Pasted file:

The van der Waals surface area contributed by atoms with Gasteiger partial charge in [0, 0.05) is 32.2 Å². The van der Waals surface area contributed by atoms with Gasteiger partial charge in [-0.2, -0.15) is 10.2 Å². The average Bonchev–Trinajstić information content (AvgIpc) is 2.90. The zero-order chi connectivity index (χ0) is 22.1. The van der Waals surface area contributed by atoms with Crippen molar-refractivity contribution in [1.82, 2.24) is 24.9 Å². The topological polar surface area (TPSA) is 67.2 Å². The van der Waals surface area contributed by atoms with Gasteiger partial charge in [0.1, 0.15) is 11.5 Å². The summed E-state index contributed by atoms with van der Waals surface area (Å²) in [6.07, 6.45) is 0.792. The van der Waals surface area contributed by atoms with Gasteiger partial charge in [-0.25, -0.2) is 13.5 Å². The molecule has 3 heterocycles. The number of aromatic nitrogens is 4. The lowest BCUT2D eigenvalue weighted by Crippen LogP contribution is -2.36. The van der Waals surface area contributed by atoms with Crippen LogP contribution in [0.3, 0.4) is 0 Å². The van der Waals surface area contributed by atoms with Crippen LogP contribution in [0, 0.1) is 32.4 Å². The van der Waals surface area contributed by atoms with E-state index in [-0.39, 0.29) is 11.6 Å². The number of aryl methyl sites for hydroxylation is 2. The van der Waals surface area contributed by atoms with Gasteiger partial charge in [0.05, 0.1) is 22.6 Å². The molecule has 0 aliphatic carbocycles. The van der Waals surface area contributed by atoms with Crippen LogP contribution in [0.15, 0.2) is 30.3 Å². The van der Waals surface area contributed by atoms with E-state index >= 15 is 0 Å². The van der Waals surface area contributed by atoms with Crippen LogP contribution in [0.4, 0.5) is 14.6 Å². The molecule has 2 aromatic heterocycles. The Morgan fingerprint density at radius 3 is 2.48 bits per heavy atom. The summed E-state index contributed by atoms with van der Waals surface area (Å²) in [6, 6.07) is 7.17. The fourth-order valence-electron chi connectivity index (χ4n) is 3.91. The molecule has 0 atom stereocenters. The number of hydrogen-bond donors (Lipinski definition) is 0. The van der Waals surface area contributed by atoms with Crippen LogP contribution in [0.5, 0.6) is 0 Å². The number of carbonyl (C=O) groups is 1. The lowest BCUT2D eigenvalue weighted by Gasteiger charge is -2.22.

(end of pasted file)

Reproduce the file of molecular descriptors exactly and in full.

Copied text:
The van der Waals surface area contributed by atoms with Gasteiger partial charge in [0, 0.05) is 32.2 Å². The van der Waals surface area contributed by atoms with Gasteiger partial charge in [-0.2, -0.15) is 10.2 Å². The average Bonchev–Trinajstić information content (AvgIpc) is 2.90. The zero-order chi connectivity index (χ0) is 22.1. The van der Waals surface area contributed by atoms with Crippen molar-refractivity contribution in [1.82, 2.24) is 24.9 Å². The topological polar surface area (TPSA) is 67.2 Å². The van der Waals surface area contributed by atoms with Gasteiger partial charge in [0.1, 0.15) is 11.5 Å². The summed E-state index contributed by atoms with van der Waals surface area (Å²) in [6.07, 6.45) is 0.792. The van der Waals surface area contributed by atoms with Gasteiger partial charge in [-0.25, -0.2) is 13.5 Å². The molecule has 3 heterocycles. The number of aromatic nitrogens is 4. The lowest BCUT2D eigenvalue weighted by Crippen LogP contribution is -2.36. The van der Waals surface area contributed by atoms with Crippen LogP contribution in [0.3, 0.4) is 0 Å². The van der Waals surface area contributed by atoms with Crippen LogP contribution in [0, 0.1) is 32.4 Å². The van der Waals surface area contributed by atoms with E-state index in [-0.39, 0.29) is 11.6 Å². The number of aryl methyl sites for hydroxylation is 2. The van der Waals surface area contributed by atoms with Gasteiger partial charge in [0.05, 0.1) is 22.6 Å². The molecule has 0 aliphatic carbocycles. The van der Waals surface area contributed by atoms with Crippen LogP contribution in [0.15, 0.2) is 30.3 Å². The van der Waals surface area contributed by atoms with E-state index >= 15 is 0 Å². The van der Waals surface area contributed by atoms with Crippen LogP contribution in [0.4, 0.5) is 14.6 Å². The molecule has 2 aromatic heterocycles. The Morgan fingerprint density at radius 3 is 2.48 bits per heavy atom. The summed E-state index contributed by atoms with van der Waals surface area (Å²) in [6, 6.07) is 7.17. The fourth-order valence-electron chi connectivity index (χ4n) is 3.91. The molecule has 0 atom stereocenters. The number of hydrogen-bond donors (Lipinski definition) is 0. The van der Waals surface area contributed by atoms with Crippen LogP contribution in [0.5, 0.6) is 0 Å². The number of carbonyl (C=O) groups is 1. The lowest BCUT2D eigenvalue weighted by Gasteiger charge is -2.22.